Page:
A Portrait of Schizophrenia: Simon Pegg and Katharine O'Brien on "Lost Transmissions"
The actor and director explain how they approach mental illness in a new film.
Posted Mar 13, 2020
A string of unnerving moments in Lost Transmissions makes it clear that the bottom is about to fall out. Theo, a buoyant musician (played by Simon Pegg) eager to draw out the creativity of his reserved new friend Hannah (Juno Temple) is suddenly laser-focused on something else—messages he says he hears coming through the car radio, just beneath the static.
Theo has schizophrenia and has gone off his medication, triggering a flood of delusions and erratic behavior. The ensuing episode tries the patience of his longtime friends as Hannah struggles to keep him close and find him help. Pegg, the star of sharp comedies like Shaun of the Dead and Hot Fuzz who's appeared in Star Trek and other blockbusters, imbues Theo with warmth and charisma without blunting the severity of his downward turn.
Director and screenwriter Katharine O’Brien channeled her personal experience with individuals who have a history of mental illness into the creation of the film, which premiered at Tribeca Film Festival last year and opens digitally and in New York and Los Angeles theaters today.
The actor and the filmmaker spoke with PT about how they sought to keep the story grounded. The following are edited excerpts of the interview.
Portraying a character with severe mental illness seems like it can be perilous, because you want to be certain to represent it faithfully. How did you handle that challenge?
Katharine O'Brien: I had so much personal experience with it growing up that I felt that I could speak about it fairly accurately. My grandmother is schizophrenic, so it was something that I encountered all throughout my childhood. Although, when I was growing up, it was undiagnosed. We sort of referred to grandma as crazy and mean, but never as sick. It took many years until we could get her a diagnosis because she was very functional—she ran a successful business in Santa Barbara. But the things that she would say, people would internalize, and it affected their self-worth.
I also encountered mental illness several times in various friend groups. When I encountered it with a particular friend of mine, there was just a lot more discussion of it, and I was really impressed by the way that people rallied together. It was something that I realized I wanted to tell a story about.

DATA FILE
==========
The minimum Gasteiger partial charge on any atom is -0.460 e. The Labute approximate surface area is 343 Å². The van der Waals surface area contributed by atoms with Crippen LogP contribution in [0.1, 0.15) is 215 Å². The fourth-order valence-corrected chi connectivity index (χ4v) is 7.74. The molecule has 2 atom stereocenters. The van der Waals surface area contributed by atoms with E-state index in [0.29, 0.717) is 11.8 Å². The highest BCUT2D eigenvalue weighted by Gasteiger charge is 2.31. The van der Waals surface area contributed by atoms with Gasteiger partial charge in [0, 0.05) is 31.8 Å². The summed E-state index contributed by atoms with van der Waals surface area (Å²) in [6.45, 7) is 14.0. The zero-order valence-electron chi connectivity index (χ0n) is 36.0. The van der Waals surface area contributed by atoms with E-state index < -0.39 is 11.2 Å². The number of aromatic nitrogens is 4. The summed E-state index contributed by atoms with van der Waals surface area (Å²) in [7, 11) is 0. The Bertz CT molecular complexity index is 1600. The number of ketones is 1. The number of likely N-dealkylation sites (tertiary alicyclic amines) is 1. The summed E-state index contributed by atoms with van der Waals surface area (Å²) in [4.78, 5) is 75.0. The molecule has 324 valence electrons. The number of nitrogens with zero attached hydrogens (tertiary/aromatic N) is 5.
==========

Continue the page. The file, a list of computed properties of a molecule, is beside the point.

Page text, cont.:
So his experience became the model for Theo's in the film?
O'Brien: It did. My friend had since recovered and was in a position, because his medication works extremely well, that he was able to reflect on his situation with unusual clarity. And we felt like that was a real gift and we could turn it into a positive, a way to help people. I spoke with him at length about what his experiences were, what his delusions were, what he was thinking at that time. It was very important to him that we got his delusions right in the film—for instance, him being pursued through time by this group of assassins called the Feather. He is a very funny guy, and a lot of these, in retrospect, were very humorous things that he'd say.
There were certain things that we did take creative liberties on, and we discussed that with him, too. Because we needed to dramatize it, we made the decision that the character Theo would be more vocal about [his experience]. And we tied a little bit more into transmissions and sounds and things that would be easy to convey through the assets that film has to offer, like sound design and music, to help portray the condition.
Elements of Theo’s delusions do have a sort of dark humor to them, yet Simon's performance clearly conveys their direness. Simon, how did you approach the role?
Simon Pegg: I think mental health issues are still something actors sort of approximate rather than portray faithfully. I wanted to do my research and get everything right. I spoke to the person the film was based on at length, which was really helpful because, as Katharine said, he had a very clear, objective view of his delusions. I also met up with a former carer of his, and he introduced me to some schizophrenic patients—one of whom was in recovery and one of whom was still in the midst of a schizophrenic break—and that was enlightening. I read as much as I could and watched documentaries.
I feel like schizophrenia is always mischaracterized as being some sort of split-personality disorder, and it's not that at all. Mental health issues are seemingly still fair game for hyperbole and flippancy, a kind of health condition which seems to be OK to make jokes about. People don't make so many jokes about cancer. So I wanted to make sure that I wasn't playing it in a way that felt flippant or comic.